Orca3d- are lines actually fair?

Discussion in 'Software' started by George Bulterman, Apr 30, 2018.

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  1. Angélique
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    Angélique aka Angel (only by name)

    Your English as used on these forums is good, it's your ironic and very often sarcastic attitude in a pretended polite way while evoking polemic debates that gives you trouble.

    E.g. the addition ‘‘Happy?’’ when answering a question for clarification is just sarcastic.
    Suggesting someone else doesn't understand anything you say like above is also sarcastic.

    Often you're just wrong, while pretending to be an expert on the topic, which you then take as being not understood.
     
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  2. DCockey
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    DCockey Senior Member

    Perhaps there is some confusion about the intended use, purpose and workings of the Orca3D Hull Assistants.

    The Hull Assistants are intended to create a new outer hull surface based on some basic dimensions and proportions which the user inputs. They are not intended to replicate an existing design or match an existing set of lines and offsets. Orca3D has four different Hull Assistants for (round bilge) sailboats, (V bottom) RIBs, (V bottom) planing power boat, and (V bottom) boats with developable surfaces. Each has it's own set of input dimensions and proportions which the user controls.

    In my limited experience with Hull Assistants the results appear to exactly match the input data, though as always the results should be checked to make sure errors or discrepancies have not arisen. If a surface from a Hull Assistant is used as the input outer hull surface input to create construction math models / drawings then any discrepancies between the outer hull surface and the construction math models / drawings would have occurred during the creation of the construction math models / drawings.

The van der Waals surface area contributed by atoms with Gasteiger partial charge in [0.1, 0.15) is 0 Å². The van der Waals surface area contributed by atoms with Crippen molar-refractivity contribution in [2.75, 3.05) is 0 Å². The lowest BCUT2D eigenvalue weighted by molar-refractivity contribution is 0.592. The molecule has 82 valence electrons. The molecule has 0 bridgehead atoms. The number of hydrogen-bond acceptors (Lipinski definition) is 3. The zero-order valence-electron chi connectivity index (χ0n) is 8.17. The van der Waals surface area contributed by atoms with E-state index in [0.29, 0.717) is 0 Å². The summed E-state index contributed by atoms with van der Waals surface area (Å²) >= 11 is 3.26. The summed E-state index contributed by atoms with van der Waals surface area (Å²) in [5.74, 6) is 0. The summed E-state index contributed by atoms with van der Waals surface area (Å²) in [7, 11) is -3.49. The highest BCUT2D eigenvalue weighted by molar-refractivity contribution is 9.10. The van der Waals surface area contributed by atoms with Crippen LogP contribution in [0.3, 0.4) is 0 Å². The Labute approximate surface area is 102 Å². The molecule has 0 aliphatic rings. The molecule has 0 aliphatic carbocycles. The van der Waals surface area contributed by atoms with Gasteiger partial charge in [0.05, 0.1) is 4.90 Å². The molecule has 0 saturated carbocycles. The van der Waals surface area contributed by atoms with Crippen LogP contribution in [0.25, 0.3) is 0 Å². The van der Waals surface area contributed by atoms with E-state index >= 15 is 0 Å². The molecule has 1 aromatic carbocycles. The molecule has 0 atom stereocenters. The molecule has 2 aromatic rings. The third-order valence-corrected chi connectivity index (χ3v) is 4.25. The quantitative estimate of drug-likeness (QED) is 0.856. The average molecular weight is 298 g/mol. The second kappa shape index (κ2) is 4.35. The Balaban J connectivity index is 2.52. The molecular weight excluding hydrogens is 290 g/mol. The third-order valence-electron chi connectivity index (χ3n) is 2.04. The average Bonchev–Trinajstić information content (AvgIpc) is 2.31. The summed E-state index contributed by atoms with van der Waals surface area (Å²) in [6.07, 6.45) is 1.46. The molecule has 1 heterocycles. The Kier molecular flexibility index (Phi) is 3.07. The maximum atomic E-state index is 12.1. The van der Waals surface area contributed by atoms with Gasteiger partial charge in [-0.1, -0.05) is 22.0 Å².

Again, the Hull Assistants are not intended to match an existing surface or an existing set of lines and offsets.
     
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  3. gonzo
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    gonzo Senior Member

    Lofting is the act of drawing the lines full size and fairing them. A loftsman will correct the lines for fairness and beauty.
     
  4. Ad Hoc
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    Ad Hoc Naval Architect

    And here in lies the misnomer about automatic hull creation and Lines Fairing programmes.

    Everyone assumes because - the computer is doing it - the Lines must be fair and correct. It is no different to the "old days" when the Lines were drawn by the naval architect and then given to the DO and the Mould Loft. The mould loft would take the Lines done by the naval arch - which were a generalised rough guide - and then faired by the mould loft.

    It is assumed by many using computer software programmes that "this fairing" which was done by the mould loft, is done automatically within the programme. It is not. The user must still check the Lines to establish if they are fair - just as the mould loft did before, when taking the Lines from the naval arch. The Maths will produce a nice 'smooth' set of Lines such as:

    upload_2018-5-4_11-48-14.png

    But it does not mean it ia a production faired 3D hull shape suitable for plate development.